Language chief criticizes VANOC

BOB MACKIN, QMI Agency

, Last Updated: 8:42 PM ET

VANCOUVER - Canada’s Official Languages Commissioner blamed the Vancouver Olympic committee for mismanaging bilingualism at the 2010 Winter Olympics.

“Most of the difficulties encountered were due to VANOC officials having insufficient knowledge or a misunderstanding of the official languages requirements, to which they were bound by the multiparty agreement," said Graham Fraser in a report released on Tuesday.

“Generally speaking, the French language enjoyed good visibility during the Olympic and Paralympic Games; however, the Games also had failures that overshadowed its successes,” he wrote.

Fraser said 38 of the 46 complaints received were about the lack of French-Canadian culture in the Feb. 12 opening ceremony. He said VANOC did not provide a post-Games report, so the actual number of bilingual volunteers is unknown. Fraser’s staff found several instances in which bilingual volunteers were not assigned to duties requiring bilingualism.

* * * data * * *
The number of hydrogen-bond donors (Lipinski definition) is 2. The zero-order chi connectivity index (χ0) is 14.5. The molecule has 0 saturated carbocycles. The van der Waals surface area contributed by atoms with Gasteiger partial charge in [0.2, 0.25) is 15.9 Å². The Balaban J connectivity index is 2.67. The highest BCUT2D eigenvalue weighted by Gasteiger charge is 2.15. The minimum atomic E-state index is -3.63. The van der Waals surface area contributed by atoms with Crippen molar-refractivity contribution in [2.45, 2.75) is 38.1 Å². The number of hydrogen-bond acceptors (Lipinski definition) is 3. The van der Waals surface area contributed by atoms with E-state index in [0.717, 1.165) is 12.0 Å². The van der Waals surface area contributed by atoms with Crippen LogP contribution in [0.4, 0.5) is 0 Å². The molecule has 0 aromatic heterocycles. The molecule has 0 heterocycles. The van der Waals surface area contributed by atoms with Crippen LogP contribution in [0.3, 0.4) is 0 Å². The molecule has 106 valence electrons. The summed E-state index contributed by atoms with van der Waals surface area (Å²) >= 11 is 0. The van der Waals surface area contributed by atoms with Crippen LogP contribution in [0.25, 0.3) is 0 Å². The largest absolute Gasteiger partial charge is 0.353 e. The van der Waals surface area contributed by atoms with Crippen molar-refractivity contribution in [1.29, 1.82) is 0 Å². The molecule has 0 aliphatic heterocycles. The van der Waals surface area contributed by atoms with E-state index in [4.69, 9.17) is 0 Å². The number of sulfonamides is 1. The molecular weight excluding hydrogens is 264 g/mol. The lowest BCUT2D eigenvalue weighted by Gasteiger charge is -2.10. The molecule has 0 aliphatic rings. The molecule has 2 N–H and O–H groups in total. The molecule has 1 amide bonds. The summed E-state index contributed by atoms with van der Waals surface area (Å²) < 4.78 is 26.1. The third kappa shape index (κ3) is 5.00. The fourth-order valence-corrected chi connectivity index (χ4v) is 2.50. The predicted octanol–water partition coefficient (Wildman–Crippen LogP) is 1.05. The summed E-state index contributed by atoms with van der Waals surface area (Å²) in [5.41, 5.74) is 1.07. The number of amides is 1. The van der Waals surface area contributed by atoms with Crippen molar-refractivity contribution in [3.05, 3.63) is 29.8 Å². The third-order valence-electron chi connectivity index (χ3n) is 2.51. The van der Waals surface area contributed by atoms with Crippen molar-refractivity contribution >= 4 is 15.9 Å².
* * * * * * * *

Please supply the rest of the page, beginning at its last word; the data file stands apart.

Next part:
Fraser said VANOC did a good job with its bilingual website, venue signage and public address announcements. He said it was hard to find a French version of the souvenir program.

The “French aspect” was “virtually non-existent” on the British Columbia leg of the torch relay,

“Particularly in Coquitlam’s Maillardville, in Metro Vancouver, which has had a dynamic French-speaking community for 100 years,” Fraser wrote.

Ottawa gave VANOC $7.7 million in September 2009 for bilingualism. Only $3.4 million of the $5.3 million translation bureau budget was spent.

bob.mackin@sunmedia.ca


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